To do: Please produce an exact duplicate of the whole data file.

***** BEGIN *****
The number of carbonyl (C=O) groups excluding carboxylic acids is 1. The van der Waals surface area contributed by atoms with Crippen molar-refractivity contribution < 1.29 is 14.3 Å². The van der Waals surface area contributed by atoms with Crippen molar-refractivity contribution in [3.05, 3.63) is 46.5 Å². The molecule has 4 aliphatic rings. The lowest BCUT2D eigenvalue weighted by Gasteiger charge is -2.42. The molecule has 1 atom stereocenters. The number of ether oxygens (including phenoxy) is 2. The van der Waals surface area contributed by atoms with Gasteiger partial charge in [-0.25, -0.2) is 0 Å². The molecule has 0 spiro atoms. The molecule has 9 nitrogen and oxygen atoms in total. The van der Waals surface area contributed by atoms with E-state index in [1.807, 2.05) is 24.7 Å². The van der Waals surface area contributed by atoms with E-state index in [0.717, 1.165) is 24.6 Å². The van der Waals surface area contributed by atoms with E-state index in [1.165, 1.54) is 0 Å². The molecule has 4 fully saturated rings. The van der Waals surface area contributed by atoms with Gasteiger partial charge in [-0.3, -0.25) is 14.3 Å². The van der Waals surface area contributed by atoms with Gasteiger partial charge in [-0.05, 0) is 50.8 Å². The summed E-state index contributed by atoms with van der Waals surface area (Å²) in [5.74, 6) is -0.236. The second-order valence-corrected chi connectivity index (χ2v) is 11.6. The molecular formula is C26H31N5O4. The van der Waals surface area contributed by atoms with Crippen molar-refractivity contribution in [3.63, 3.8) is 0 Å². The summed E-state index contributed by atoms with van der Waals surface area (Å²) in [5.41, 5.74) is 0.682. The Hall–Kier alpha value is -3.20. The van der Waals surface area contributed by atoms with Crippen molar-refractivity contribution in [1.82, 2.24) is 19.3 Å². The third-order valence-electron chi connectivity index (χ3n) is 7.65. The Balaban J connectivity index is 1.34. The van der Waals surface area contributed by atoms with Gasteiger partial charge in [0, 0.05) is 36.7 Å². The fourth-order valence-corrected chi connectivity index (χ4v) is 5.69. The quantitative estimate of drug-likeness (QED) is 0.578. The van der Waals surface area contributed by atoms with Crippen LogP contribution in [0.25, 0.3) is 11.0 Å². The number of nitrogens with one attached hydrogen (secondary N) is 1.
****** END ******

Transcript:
The number of carbonyl (C=O) groups excluding carboxylic acids is 1. The van der Waals surface area contributed by atoms with Crippen molar-refractivity contribution < 1.29 is 14.3 Å². The van der Waals surface area contributed by atoms with Crippen molar-refractivity contribution in [3.05, 3.63) is 46.5 Å². The molecule has 4 aliphatic rings. The lowest BCUT2D eigenvalue weighted by Gasteiger charge is -2.42. The molecule has 1 atom stereocenters. The number of ether oxygens (including phenoxy) is 2. The van der Waals surface area contributed by atoms with Gasteiger partial charge in [-0.25, -0.2) is 0 Å². The molecule has 0 spiro atoms. The molecule has 9 nitrogen and oxygen atoms in total. The van der Waals surface area contributed by atoms with E-state index in [1.807, 2.05) is 24.7 Å². The van der Waals surface area contributed by atoms with E-state index in [0.717, 1.165) is 24.6 Å². The van der Waals surface area contributed by atoms with E-state index in [1.165, 1.54) is 0 Å². The molecule has 4 fully saturated rings. The van der Waals surface area contributed by atoms with Gasteiger partial charge in [-0.3, -0.25) is 14.3 Å². The van der Waals surface area contributed by atoms with Gasteiger partial charge in [-0.05, 0) is 50.8 Å². The summed E-state index contributed by atoms with van der Waals surface area (Å²) in [5.74, 6) is -0.236. The second-order valence-corrected chi connectivity index (χ2v) is 11.6. The molecular formula is C26H31N5O4. The van der Waals surface area contributed by atoms with Crippen molar-refractivity contribution in [3.63, 3.8) is 0 Å². The summed E-state index contributed by atoms with van der Waals surface area (Å²) in [5.41, 5.74) is 0.682. The Hall–Kier alpha value is -3.20. The van der Waals surface area contributed by atoms with Crippen molar-refractivity contribution in [1.82, 2.24) is 19.3 Å². The third-order valence-electron chi connectivity index (χ3n) is 7.65. The Balaban J connectivity index is 1.34. The van der Waals surface area contributed by atoms with Gasteiger partial charge in [0, 0.05) is 36.7 Å². The fourth-order valence-corrected chi connectivity index (χ4v) is 5.69. The quantitative estimate of drug-likeness (QED) is 0.578. The van der Waals surface area contributed by atoms with Crippen LogP contribution in [0.25, 0.3) is 11.0 Å². The number of nitrogens with one attached hydrogen (secondary N) is 1.